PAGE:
Controversial New ID Cards in Greece Raise Conspiracy Theories and Fuel Public Outcry

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The issuance of new ID cards in Greece, scheduled for September, has sparked conspiracy theories on social media with claims that the cards will contain a chip enabling continuous tracking of individuals.

Despite the government's assurance that the new IDs will not include a geolocation system, skeptics view the magnetic strip on the cards as authorities' latest attempt to exert control through technology.

Due to these concerns, many Greeks have been flocking to police stations across the country to renew their existing ID cards, which remain valid for a decade. For example, in the northern city of Kozani, a group of citizens began lining up at 2 am last week to renew their IDs, and this trend has since grown substantially, prompting extended opening hours at the local police station.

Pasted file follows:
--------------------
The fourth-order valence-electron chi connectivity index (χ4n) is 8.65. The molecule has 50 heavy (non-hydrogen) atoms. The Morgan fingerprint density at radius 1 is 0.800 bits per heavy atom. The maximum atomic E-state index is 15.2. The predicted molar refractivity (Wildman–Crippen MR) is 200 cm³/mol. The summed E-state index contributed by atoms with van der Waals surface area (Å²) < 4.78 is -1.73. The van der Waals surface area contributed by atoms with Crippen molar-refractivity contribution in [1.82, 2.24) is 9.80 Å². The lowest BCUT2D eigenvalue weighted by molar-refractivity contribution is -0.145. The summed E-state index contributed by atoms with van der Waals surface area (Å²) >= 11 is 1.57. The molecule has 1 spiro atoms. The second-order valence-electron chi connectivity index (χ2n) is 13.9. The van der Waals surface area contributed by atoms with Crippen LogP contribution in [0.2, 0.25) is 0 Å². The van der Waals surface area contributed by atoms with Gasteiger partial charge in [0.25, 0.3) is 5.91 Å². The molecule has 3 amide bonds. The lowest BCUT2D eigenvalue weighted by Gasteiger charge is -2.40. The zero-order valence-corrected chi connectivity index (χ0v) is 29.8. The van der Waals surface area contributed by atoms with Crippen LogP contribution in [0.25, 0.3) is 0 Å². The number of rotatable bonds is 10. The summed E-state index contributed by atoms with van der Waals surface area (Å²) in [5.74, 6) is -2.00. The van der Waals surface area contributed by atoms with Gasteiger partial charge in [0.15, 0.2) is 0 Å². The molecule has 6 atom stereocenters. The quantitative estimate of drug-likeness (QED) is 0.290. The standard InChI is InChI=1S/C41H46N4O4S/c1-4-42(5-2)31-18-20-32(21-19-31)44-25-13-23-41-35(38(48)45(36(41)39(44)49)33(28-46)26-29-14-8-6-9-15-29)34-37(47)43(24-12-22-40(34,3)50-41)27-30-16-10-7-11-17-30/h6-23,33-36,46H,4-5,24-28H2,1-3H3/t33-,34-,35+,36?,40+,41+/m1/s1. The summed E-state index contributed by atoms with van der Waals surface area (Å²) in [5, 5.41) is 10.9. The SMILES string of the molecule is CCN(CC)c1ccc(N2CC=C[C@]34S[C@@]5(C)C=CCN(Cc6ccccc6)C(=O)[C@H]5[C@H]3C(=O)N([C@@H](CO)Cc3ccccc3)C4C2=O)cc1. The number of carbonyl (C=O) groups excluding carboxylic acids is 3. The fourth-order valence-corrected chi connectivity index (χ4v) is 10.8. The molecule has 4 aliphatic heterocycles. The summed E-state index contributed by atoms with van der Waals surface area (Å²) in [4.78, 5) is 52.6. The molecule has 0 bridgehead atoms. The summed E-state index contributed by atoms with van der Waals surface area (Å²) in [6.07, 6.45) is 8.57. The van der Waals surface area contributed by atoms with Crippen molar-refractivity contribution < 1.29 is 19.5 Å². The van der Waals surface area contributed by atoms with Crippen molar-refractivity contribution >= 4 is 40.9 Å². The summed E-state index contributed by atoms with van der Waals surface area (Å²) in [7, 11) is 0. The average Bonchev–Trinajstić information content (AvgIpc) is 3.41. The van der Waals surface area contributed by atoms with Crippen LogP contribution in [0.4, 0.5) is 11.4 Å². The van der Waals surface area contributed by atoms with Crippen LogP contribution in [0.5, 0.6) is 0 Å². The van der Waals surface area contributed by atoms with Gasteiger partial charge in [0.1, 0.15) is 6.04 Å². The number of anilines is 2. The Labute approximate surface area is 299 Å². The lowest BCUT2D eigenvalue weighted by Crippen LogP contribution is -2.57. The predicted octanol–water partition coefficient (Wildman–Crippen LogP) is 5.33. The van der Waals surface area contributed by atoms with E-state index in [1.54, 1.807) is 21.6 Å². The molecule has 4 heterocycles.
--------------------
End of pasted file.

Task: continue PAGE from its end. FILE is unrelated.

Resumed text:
Opponents of the new IDs have organized demonstrations, starting with a rally in Rethymno, Crete on Wednesday. Additional protests are planned in Thessaloniki on September 3, followed by Athens a week later.

The new identity cards are credit card-sized and have been described by Minister of Citizen Protection, Yiannis Oikonomou, as a means of modernizing Greece and ensuring safe travel, as well as fulfilling the country's obligations within the European Union. Oikonomou emphasized that the cards have no sinister or religious implications and that those spreading misinformation should recognize the progress made during the Enlightenment era.

Government sources also note that the introduction of the new IDs will streamline administrative processes, freeing up a significant number of police officers from paperwork and thus enabling more effective law enforcement on the streets.

Copyright Greekcitytimes 2024